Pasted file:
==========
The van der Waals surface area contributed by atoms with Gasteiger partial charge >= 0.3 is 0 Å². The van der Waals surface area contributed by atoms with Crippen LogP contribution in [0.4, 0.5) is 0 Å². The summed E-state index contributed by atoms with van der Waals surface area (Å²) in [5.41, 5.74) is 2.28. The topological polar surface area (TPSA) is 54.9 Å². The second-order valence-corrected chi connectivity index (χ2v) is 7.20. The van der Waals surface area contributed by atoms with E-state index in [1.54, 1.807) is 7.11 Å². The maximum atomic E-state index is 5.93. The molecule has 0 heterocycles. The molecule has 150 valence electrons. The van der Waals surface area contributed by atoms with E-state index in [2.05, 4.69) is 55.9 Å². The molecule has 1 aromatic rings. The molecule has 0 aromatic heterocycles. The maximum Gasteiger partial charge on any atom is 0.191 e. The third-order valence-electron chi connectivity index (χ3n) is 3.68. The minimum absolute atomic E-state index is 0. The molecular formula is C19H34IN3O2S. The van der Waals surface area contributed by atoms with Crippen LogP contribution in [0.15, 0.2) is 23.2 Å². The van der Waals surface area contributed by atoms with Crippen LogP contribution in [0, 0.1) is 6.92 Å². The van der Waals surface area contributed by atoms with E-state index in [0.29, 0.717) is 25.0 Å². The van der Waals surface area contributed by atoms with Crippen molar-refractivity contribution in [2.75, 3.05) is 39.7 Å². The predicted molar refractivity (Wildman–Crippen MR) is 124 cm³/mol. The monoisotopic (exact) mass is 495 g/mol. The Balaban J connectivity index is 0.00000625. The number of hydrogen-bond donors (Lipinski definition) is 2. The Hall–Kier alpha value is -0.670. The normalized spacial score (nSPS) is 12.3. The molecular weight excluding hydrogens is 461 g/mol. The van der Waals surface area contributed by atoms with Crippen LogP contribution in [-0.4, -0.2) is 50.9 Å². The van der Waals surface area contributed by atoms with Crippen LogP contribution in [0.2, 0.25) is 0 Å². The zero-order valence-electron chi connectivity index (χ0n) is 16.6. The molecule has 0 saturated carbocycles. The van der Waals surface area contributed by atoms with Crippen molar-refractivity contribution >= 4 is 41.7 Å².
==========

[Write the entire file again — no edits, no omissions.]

The van der Waals surface area contributed by atoms with Gasteiger partial charge >= 0.3 is 0 Å². The van der Waals surface area contributed by atoms with Crippen LogP contribution in [0.4, 0.5) is 0 Å². The summed E-state index contributed by atoms with van der Waals surface area (Å²) in [5.41, 5.74) is 2.28. The topological polar surface area (TPSA) is 54.9 Å². The second-order valence-corrected chi connectivity index (χ2v) is 7.20. The van der Waals surface area contributed by atoms with E-state index in [1.54, 1.807) is 7.11 Å². The maximum atomic E-state index is 5.93. The molecule has 0 heterocycles. The molecule has 150 valence electrons. The van der Waals surface area contributed by atoms with E-state index in [2.05, 4.69) is 55.9 Å². The molecule has 1 aromatic rings. The molecule has 0 aromatic heterocycles. The maximum Gasteiger partial charge on any atom is 0.191 e. The third-order valence-electron chi connectivity index (χ3n) is 3.68. The minimum absolute atomic E-state index is 0. The molecular formula is C19H34IN3O2S. The van der Waals surface area contributed by atoms with Crippen LogP contribution in [0.15, 0.2) is 23.2 Å². The van der Waals surface area contributed by atoms with Crippen LogP contribution in [0, 0.1) is 6.92 Å². The van der Waals surface area contributed by atoms with E-state index in [0.29, 0.717) is 25.0 Å². The van der Waals surface area contributed by atoms with Crippen molar-refractivity contribution in [2.75, 3.05) is 39.7 Å². The predicted molar refractivity (Wildman–Crippen MR) is 124 cm³/mol. The monoisotopic (exact) mass is 495 g/mol. The Balaban J connectivity index is 0.00000625. The number of hydrogen-bond donors (Lipinski definition) is 2. The Hall–Kier alpha value is -0.670. The normalized spacial score (nSPS) is 12.3. The molecular weight excluding hydrogens is 461 g/mol. The van der Waals surface area contributed by atoms with Crippen LogP contribution in [-0.4, -0.2) is 50.9 Å². The van der Waals surface area contributed by atoms with Crippen LogP contribution in [0.2, 0.25) is 0 Å². The zero-order valence-electron chi connectivity index (χ0n) is 16.6. The molecule has 0 saturated carbocycles. The van der Waals surface area contributed by atoms with Crippen molar-refractivity contribution >= 4 is 41.7 Å².